It’s been five years since Soko’s last album, My Dreams Dictate My Reality, a release that traded the fragile qualities of her revelatory 2012 debut I Thought I Was an Alien for a more defiant, post-punk attitude and conventional verse-chorus-verse structures. “My first album was from the perspective of being a victim of all my emotions, and this second album is like, ‘I want to take control!’,” she said in an interview back in 2015. For her third studio album, the French singer-songwriter and actress – real name Stéphanie Sokolinski – once again started off with a clean slate. She began working on the album right after a week-long workshop at the Hoffman Institute, where she underwent a process known as ‘psychological deconditioning’, which focuses on removing all distractions, from drugs to exercise, in order to live only with your thoughts.
The result is sort of a return to form for Soko, as the aptly titled Feel Feelings sees her reverting back to the free-flowing vibe and trademark vulnerability of her debut. But despite teeming with the same kind of emotional honesty and spare, dreamy arrangements, her latest finds her less a “victim” to her own emotions than a keen observer of them, displaying a newfound sense of clarity and self-awareness that renders it her most emotionally direct and cathartic effort yet. Compared to the take-back-control narrative of My Dreams Dictate My Reality, Feel Feelings is less nervy and tense, seeking a deeper sense of comfort within her own self.
But drawing from the lessons Soko learned at the Hoffman Institute, the LP is more interested in simply understanding her own emotional state than it is in any kind of resolution, which has the effect of sharpening the raw, confessional nature of her songwriting. “All the needless suffering I put up on myself/ I am responsible for it,” she admits on ‘Being Sad is Not a Crime’, “I can’t live up to the fantasy/ That you made up of part of me.” The melody of the track and Soko’s throaty delivery are reminiscent of her debut, but the rough intimacy of the recording has been replaced by a more polished, carefree instrumental indicating a shift in tone. The theme of recognizing her illusory perception of a past relationship resurfaces on the evocative ‘Now What?’, where she sings: “You were a dream, I made you up/ None of that’s real, none of it’s real”.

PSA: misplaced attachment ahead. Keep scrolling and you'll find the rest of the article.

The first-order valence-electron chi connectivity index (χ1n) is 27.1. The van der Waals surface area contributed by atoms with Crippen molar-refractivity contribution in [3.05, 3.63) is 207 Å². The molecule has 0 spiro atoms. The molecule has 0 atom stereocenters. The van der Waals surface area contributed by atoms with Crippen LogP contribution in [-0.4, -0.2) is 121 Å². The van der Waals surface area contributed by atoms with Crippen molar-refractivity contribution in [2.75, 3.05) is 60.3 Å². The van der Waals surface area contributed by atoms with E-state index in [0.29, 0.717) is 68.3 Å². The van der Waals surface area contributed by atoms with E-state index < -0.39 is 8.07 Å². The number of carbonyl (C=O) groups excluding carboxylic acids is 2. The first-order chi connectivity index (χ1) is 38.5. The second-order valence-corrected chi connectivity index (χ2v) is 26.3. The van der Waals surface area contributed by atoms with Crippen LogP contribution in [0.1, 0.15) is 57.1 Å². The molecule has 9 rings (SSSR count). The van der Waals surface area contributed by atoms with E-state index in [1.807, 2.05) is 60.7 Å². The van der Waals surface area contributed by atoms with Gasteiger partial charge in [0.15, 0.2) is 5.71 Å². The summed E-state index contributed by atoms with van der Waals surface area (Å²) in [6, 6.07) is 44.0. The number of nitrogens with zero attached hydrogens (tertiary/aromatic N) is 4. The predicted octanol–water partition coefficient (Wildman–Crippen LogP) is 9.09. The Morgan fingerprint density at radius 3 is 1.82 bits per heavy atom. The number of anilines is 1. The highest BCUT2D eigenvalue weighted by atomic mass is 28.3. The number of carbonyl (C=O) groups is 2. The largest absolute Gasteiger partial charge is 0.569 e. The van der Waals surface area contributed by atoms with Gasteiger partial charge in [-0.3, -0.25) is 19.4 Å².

Elsewhere, she opens up about depression without looking for any specific answers, and it feels like listening to the confessions of a close friend. On highlight ‘Replaceable Heads’, she describes how her messy state of mind prevents her from letting anyone close, then asks a painfully real question: “I have never been anyone’s favorite person/ Have you? How does it feel?”. It might appear strange that this is followed by the lines “I get addicted to skin and smell/ But I know it’s just cheap lust”, but it makes sense when you consider that Soko committed to 18 months of celibacy while making the album following her time at the Hoffman Institute. As a result, desire becomes another recurring theme on the album, serving as a sort of escape from the traumas explored throughout, like on the ethereal ‘Looking for Love’ or the wonderful celebration of queerness on ‘Oh, to Be a Rainbow’. But it comes trough most powerfully on the melodic ‘Let Me Adore You’, where she lays everything bare: “Nude/ Is how I like you best/ Undress/ Undress.”
It’s worth noting that the defiance that characterized her previous outing – the kind that also made ‘Treat Your Woman Right’ such a potent highlight from I Thought I Was an Alien – is not entirely gone on Feel Feelings. She takes on misogyny on the biting ‘Don’t Tell Me to Smile’, which features an entrancing vocal melody and one of Soko’s most expressive performances, while on ‘Quiet Storm’, she tackles the subject of domestic abuse, calmly asking for the other person to “make amends before my very eyes.” The artist is at her best when she pulls off that complicated mix of strength and vulnerability, which makes Feel Feelings as emotionally revealing as her debut, and in some ways even more rewarding. It’s a flawed album – a few tracks could have been cut off to make for a more cohesive listening experience – but it marks a unique point in Soko’s artistic progression, raising the stakes for whatever comes next. Let’s just hope it doesn’t take another five years.